Rosner and Pinkham: 20th Century Harpsichord Music
Daniel Pinkham, Arnold Rosner
Barbara Harbach, harpsichord
“[Rosner’s] harpsichord writing shows a deep knowledge of the harpsichord literature. I enjoyed the textures he creates in the ‘Noel’ movement.… Rosner’s Sonatine D’Amour (1987) is lovely… Pinkham’s Partita for Harpsichord (1964) is conceived on a grand scale… Pinkham was fond of counterpoint, and several movements offer his take on classic polyphonic techniques like canon and fugue. Other movements are lyrical. The Andante, with its syncopations and melancholy minor seconds, is almost bluesy. The second-to-last movement, a Scherzo and Trio, shows the harpsichord at its most sparkly. Pinkham wrote excellently for the harpsichord—which he played. Harbach plays with great conviction. People interested in 20th century harpsichord music will be overjoyed to hear this superb release.”
Katz, American Record Guide [May/June 2103]
This disc is the reissue of a 1990 CD that originally came out on the Gasparo label (I found only one link that dated Gasparo as far forward as 2005 but could not find conclusive evidence that the label is now defunct). Both are works by modern American composers for the harpsichord: one written essentially for the composer’s own satisfaction to portray certain women he knew through his chess club correspondence or friends’ wives, the other commissioned as background music for a public television show in Boston that never aired. Moreover, the styles of the two composers could not be more different. Rosner’s music is eclectic but essentially tonal (in this case, however, most of it sounds very Eastern, like Turkish or Arabic music) while Pinkham’s is decidedly atonal or at least multi-tonal. Also, Rosner’s music is much more mood-oriented while Pinkham’s is more complex in construction. One of the more fascinating aspects of this CD is the manner in which Harbach, who is herself a composer, manages to elicit a tremendous range of moods from the harpsichord. Since the dynamic range of her instrument is rather circumscribed by comparison with a piano, she manages to do this by means of registration changes and inserting pauses in the musical line. I found her touch and style endlessly fascinating to listen to even though, as noted earlier, some of these passages were recorded a little too close to the mike for my taste. This is not easy listening music for your next Sunday brunch or “party with a purpose”; the music is often too complex, demanding of the listener, and even somewhat dark in mood to serve that purpose. All for the better, because this is one of the most fascinating discs ever to come my way for review.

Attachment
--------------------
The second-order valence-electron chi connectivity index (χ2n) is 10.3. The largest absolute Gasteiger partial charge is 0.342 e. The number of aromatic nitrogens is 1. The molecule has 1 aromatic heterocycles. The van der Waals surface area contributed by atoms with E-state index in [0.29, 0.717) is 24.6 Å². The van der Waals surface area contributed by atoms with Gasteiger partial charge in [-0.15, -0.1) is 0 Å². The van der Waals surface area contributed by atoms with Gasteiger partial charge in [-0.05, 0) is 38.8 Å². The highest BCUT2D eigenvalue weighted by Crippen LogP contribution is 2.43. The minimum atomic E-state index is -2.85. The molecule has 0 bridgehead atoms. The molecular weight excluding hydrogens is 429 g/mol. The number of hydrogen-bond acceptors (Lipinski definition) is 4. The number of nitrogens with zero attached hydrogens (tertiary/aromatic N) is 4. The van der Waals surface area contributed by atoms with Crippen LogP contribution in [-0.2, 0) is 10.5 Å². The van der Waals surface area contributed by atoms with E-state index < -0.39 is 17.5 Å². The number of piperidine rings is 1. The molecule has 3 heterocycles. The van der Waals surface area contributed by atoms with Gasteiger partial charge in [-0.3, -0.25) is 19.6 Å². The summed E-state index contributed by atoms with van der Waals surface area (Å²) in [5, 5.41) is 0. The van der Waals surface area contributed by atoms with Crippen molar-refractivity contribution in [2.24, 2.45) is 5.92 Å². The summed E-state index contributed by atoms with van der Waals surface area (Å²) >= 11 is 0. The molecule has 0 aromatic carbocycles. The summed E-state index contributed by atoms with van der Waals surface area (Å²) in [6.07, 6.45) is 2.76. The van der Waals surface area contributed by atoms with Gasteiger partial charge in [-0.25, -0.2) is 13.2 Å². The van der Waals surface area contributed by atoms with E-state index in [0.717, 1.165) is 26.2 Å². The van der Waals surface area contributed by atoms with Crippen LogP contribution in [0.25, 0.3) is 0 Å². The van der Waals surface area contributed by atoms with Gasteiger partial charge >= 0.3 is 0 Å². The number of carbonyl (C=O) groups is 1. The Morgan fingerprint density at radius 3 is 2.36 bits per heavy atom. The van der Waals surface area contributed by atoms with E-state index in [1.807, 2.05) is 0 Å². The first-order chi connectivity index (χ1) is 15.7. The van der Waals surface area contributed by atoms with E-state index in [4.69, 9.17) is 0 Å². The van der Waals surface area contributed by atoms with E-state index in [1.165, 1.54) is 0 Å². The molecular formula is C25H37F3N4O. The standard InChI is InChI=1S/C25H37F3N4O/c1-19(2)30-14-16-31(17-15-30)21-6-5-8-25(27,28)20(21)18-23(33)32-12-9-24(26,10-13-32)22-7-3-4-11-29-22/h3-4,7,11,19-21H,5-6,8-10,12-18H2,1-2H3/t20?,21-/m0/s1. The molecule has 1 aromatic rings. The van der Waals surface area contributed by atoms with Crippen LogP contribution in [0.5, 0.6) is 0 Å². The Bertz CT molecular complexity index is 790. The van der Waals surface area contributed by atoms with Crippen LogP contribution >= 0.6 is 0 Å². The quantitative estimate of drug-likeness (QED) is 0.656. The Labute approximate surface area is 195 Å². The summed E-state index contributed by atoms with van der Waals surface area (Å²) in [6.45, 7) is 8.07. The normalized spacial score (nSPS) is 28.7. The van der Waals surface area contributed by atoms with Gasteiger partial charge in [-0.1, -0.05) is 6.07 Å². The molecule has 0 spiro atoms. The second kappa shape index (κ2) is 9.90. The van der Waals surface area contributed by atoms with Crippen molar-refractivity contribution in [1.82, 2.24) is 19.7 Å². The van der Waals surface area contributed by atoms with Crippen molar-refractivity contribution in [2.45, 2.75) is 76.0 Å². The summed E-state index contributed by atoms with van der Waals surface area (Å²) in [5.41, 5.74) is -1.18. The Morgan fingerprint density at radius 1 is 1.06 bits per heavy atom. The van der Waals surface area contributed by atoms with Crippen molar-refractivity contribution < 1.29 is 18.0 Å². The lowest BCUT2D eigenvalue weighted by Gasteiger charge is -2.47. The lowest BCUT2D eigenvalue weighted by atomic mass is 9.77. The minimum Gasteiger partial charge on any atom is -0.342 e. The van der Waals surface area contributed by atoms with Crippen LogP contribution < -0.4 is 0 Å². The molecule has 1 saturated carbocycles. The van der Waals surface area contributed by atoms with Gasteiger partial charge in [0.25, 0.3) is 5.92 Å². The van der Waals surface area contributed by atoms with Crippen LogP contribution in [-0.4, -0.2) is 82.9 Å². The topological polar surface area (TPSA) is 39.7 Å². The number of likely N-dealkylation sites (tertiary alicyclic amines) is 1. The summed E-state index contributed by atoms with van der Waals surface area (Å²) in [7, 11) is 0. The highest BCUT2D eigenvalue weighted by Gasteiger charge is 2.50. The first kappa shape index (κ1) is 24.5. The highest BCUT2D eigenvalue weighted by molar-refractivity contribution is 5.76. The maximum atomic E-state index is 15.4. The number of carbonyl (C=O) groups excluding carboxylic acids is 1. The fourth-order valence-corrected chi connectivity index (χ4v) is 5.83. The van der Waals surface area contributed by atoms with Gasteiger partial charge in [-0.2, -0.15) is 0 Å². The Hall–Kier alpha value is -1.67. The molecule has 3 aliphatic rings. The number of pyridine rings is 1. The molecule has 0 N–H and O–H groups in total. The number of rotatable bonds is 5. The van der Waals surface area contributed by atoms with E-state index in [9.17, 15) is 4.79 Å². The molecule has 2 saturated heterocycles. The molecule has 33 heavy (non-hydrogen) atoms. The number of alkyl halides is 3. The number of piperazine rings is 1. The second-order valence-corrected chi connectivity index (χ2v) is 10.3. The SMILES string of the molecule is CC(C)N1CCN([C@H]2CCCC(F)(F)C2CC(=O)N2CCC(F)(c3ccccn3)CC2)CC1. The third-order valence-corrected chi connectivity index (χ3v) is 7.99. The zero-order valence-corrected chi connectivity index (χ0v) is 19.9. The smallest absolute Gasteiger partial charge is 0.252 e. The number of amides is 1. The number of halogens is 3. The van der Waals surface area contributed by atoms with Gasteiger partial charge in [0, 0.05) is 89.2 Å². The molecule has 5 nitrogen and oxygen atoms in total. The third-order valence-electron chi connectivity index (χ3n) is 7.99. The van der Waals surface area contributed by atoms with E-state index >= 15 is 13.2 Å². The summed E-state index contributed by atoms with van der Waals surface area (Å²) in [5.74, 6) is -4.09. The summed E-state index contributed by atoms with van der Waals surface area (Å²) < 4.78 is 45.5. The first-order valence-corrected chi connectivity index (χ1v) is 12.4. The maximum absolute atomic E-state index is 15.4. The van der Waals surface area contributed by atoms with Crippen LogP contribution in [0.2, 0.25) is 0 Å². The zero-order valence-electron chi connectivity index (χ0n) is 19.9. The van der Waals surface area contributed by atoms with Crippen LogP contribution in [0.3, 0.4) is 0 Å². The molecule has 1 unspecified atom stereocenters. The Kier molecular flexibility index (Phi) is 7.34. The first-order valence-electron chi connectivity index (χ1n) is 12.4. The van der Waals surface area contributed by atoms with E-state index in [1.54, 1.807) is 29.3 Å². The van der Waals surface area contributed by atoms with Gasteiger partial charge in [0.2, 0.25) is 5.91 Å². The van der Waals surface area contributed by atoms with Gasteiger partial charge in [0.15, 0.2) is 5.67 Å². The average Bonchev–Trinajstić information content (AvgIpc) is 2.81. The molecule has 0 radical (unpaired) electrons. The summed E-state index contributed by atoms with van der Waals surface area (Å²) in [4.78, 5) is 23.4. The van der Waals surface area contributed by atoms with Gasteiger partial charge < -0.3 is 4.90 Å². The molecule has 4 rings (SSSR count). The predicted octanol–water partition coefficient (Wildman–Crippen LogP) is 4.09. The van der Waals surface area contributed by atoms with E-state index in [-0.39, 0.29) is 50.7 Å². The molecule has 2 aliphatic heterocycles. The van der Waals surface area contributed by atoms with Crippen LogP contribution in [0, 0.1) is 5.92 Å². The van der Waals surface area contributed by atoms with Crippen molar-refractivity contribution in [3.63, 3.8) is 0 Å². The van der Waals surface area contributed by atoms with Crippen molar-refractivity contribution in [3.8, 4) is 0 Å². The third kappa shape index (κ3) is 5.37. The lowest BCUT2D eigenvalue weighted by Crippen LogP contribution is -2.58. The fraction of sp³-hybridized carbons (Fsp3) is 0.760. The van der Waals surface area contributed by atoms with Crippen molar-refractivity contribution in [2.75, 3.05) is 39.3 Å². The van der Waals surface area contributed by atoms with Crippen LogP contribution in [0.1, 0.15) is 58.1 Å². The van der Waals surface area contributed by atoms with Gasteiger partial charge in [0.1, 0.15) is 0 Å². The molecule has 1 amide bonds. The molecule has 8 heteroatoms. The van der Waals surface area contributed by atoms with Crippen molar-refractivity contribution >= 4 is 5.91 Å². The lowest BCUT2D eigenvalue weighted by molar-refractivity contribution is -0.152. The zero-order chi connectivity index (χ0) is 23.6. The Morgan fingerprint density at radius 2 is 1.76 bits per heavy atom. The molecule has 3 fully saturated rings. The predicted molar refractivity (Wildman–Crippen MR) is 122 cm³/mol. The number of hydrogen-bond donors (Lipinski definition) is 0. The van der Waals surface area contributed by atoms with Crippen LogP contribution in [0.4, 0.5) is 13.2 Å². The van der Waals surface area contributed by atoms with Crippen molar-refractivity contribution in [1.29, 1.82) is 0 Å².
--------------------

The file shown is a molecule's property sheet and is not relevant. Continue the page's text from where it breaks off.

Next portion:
Lynn René Bayley Fanfare Magazine [Mar/Apr 2013
Barbara Harbach has toured internationally as both a harpsichordist and organist. A body of work has been written for her and she has composed prolifically herself, including not only keyboard works but symphonies, operas and ballets. Living composer Arnold Rosner has written over 120 musical works during a 50-year period. Most are conservative and tonal, with minimalism used for decorative effects. He has a strangely idiosyncratic style, with such elements as the harmonically roaming polychoral influence of Henrich Schutz and the influence of Indian music. His Musique de Clavecin has five movements in a Baroque pattern, each inspired by a different woman he has known, including one titled “Les Suzannes” because several of his friends had married women named Susan. Boston-based Daniel Pinkham, who died in 2006, studied with Walter Piston, Aaron Copland, Arthur Honegger and Samuel Barber. He studied harpsichord with Wanda Landowska and was a prolific composer, writing four symphonies, concertos, cantatas, oratorios, chamber operas, chamber music and 20 film scores. He had been Director of Music at Boston’s King’s Chapel. He wrote the Partita for Harpsichord while I was working at WBGH in Boston. It was supposed to be music for three half-hour films on modern art, which were never distributed. However, Pinkham also created the Partita, similar to those of J.S. Bach, with a series of ten movements of contrasting moods and technical devices. Barbara Harbach plays a large two-manual harpsichord
patterned after a German Baroque instrument, in which the 16 ft. stop is used
frequently in the Rosner piece.
John Sunier, Audiophile Audition, 2014